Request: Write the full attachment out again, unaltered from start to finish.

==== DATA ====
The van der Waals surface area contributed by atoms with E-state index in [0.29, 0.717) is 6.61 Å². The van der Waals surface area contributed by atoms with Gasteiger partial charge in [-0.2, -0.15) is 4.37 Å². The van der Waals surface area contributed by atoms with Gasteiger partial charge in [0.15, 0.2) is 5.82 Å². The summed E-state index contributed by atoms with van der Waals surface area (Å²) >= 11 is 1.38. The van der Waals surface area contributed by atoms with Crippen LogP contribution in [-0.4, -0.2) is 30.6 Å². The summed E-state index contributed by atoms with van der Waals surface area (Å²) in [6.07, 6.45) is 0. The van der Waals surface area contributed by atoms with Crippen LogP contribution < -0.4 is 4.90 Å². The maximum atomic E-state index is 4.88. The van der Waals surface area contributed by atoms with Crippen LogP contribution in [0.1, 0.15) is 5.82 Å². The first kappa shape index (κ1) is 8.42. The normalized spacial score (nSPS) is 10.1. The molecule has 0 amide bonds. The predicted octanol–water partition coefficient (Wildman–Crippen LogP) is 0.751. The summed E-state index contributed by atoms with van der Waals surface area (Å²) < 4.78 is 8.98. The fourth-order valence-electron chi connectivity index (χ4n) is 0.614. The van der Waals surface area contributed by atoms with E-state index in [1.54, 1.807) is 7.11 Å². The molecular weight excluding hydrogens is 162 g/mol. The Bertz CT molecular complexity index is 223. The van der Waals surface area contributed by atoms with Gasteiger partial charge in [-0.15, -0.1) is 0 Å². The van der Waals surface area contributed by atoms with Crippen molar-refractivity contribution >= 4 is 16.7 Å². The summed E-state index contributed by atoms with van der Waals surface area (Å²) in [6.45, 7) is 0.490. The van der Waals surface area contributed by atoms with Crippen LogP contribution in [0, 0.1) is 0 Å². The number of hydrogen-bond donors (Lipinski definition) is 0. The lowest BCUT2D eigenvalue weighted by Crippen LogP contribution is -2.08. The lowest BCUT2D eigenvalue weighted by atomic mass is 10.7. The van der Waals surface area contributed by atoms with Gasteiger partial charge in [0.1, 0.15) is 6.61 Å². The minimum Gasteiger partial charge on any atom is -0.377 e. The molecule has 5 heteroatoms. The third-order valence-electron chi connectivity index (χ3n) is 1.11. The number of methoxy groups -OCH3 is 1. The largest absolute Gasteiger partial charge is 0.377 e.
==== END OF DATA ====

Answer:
The van der Waals surface area contributed by atoms with E-state index in [0.29, 0.717) is 6.61 Å². The van der Waals surface area contributed by atoms with Gasteiger partial charge in [-0.2, -0.15) is 4.37 Å². The van der Waals surface area contributed by atoms with Gasteiger partial charge in [0.15, 0.2) is 5.82 Å². The summed E-state index contributed by atoms with van der Waals surface area (Å²) >= 11 is 1.38. The van der Waals surface area contributed by atoms with Crippen LogP contribution in [-0.4, -0.2) is 30.6 Å². The summed E-state index contributed by atoms with van der Waals surface area (Å²) in [6.07, 6.45) is 0. The van der Waals surface area contributed by atoms with Crippen LogP contribution < -0.4 is 4.90 Å². The maximum atomic E-state index is 4.88. The van der Waals surface area contributed by atoms with Crippen LogP contribution in [0.1, 0.15) is 5.82 Å². The first kappa shape index (κ1) is 8.42. The normalized spacial score (nSPS) is 10.1. The molecule has 0 amide bonds. The predicted octanol–water partition coefficient (Wildman–Crippen LogP) is 0.751. The summed E-state index contributed by atoms with van der Waals surface area (Å²) < 4.78 is 8.98. The fourth-order valence-electron chi connectivity index (χ4n) is 0.614. The van der Waals surface area contributed by atoms with E-state index in [1.54, 1.807) is 7.11 Å². The molecular weight excluding hydrogens is 162 g/mol. The Bertz CT molecular complexity index is 223. The van der Waals surface area contributed by atoms with Gasteiger partial charge in [-0.15, -0.1) is 0 Å². The van der Waals surface area contributed by atoms with Crippen molar-refractivity contribution >= 4 is 16.7 Å². The summed E-state index contributed by atoms with van der Waals surface area (Å²) in [6.45, 7) is 0.490. The van der Waals surface area contributed by atoms with Crippen LogP contribution in [0, 0.1) is 0 Å². The number of hydrogen-bond donors (Lipinski definition) is 0. The lowest BCUT2D eigenvalue weighted by Crippen LogP contribution is -2.08. The lowest BCUT2D eigenvalue weighted by atomic mass is 10.7. The van der Waals surface area contributed by atoms with Gasteiger partial charge in [0.1, 0.15) is 6.61 Å². The minimum Gasteiger partial charge on any atom is -0.377 e. The molecule has 5 heteroatoms. The third-order valence-electron chi connectivity index (χ3n) is 1.11. The number of methoxy groups -OCH3 is 1. The largest absolute Gasteiger partial charge is 0.377 e.